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Routing the Rails: 1943

Routing the Rails: 1943

April 1943. "Switchman throwing a switch at the Chicago & North Western RR's Proviso Yard, Chicago, Ill." 4x5 inch Kodachrome transparency by Jack Delano for the Office of War Information. View full size.


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Yellow rails

The yellow paint indicated rails unsafe due to excessive separation under load:

"Areas marked with only white paint are less serious and are intended to flag the defect for further inspection within 30 days.

Places marked with yellow paint or both white and yellow paint indicate serious gauging problems that need immediate corrective action. As stated earlier, the standard American track gauge is 4 feet, 8.5 inches. The white paint marks indicate that the gauge of the track under load is up to 4 feet, 10 inches, while the yellow paint designates loaded track gauge that exceeds 4 feet, 11 inches, or 2.5 inches wider than normal. Track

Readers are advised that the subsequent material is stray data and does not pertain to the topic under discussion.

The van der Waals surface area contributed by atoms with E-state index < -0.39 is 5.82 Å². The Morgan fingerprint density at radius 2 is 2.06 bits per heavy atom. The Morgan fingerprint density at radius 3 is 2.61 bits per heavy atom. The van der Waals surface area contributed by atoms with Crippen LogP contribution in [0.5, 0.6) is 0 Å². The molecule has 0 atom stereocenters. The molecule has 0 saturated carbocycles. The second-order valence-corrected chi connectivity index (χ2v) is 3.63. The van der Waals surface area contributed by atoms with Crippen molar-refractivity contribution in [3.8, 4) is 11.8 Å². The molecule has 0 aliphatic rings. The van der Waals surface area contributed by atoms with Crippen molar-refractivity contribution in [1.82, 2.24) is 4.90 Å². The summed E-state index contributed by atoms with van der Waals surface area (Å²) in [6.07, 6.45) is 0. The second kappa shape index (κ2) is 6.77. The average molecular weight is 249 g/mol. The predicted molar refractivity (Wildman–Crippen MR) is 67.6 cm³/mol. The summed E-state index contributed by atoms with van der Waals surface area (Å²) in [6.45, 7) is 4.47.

this wide presents a high risk of derailment. ..."


(copyright respected - above quoted as fair use)

Pants cuffs

Notice that the Switchman has his pants cuffs bound up in 'leggings' or taped at the top of his boots to keep him from tripping or catching his cuffs on protruding metal parts on the cars or other equipment he comes into contact with.

Past blasting

Oldtimers here will fondly recall one of the earliest Shorpy conundrums: The Mystery of the Yellow Rails.

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